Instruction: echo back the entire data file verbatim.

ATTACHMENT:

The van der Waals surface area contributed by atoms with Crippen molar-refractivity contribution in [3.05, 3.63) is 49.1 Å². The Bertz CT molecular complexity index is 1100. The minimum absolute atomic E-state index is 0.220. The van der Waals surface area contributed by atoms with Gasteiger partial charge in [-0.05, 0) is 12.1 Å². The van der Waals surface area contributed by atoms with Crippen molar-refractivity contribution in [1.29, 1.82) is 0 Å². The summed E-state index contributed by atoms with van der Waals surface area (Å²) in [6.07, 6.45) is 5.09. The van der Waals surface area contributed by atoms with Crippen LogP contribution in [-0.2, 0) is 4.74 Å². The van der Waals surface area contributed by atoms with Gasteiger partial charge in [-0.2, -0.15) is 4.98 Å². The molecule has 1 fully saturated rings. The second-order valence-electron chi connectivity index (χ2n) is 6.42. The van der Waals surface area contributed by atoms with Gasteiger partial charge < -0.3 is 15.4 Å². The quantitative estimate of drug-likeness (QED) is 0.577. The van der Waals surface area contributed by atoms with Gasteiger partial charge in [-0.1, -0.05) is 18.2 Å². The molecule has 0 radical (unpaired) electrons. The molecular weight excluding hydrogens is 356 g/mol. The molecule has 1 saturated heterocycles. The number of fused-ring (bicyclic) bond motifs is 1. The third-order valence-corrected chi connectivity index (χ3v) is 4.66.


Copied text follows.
The van der Waals surface area contributed by atoms with Crippen molar-refractivity contribution in [3.05, 3.63) is 49.1 Å². The Bertz CT molecular complexity index is 1100. The minimum absolute atomic E-state index is 0.220. The van der Waals surface area contributed by atoms with Gasteiger partial charge in [-0.05, 0) is 12.1 Å². The van der Waals surface area contributed by atoms with Crippen molar-refractivity contribution in [1.29, 1.82) is 0 Å². The summed E-state index contributed by atoms with van der Waals surface area (Å²) in [6.07, 6.45) is 5.09. The van der Waals surface area contributed by atoms with Crippen LogP contribution in [-0.2, 0) is 4.74 Å². The van der Waals surface area contributed by atoms with Gasteiger partial charge in [-0.2, -0.15) is 4.98 Å². The molecule has 1 fully saturated rings. The second-order valence-electron chi connectivity index (χ2n) is 6.42. The van der Waals surface area contributed by atoms with Gasteiger partial charge < -0.3 is 15.4 Å². The quantitative estimate of drug-likeness (QED) is 0.577. The van der Waals surface area contributed by atoms with Gasteiger partial charge in [-0.1, -0.05) is 18.2 Å². The molecule has 0 radical (unpaired) electrons. The molecular weight excluding hydrogens is 356 g/mol. The molecule has 1 saturated heterocycles. The number of fused-ring (bicyclic) bond motifs is 1. The third-order valence-corrected chi connectivity index (χ3v) is 4.66.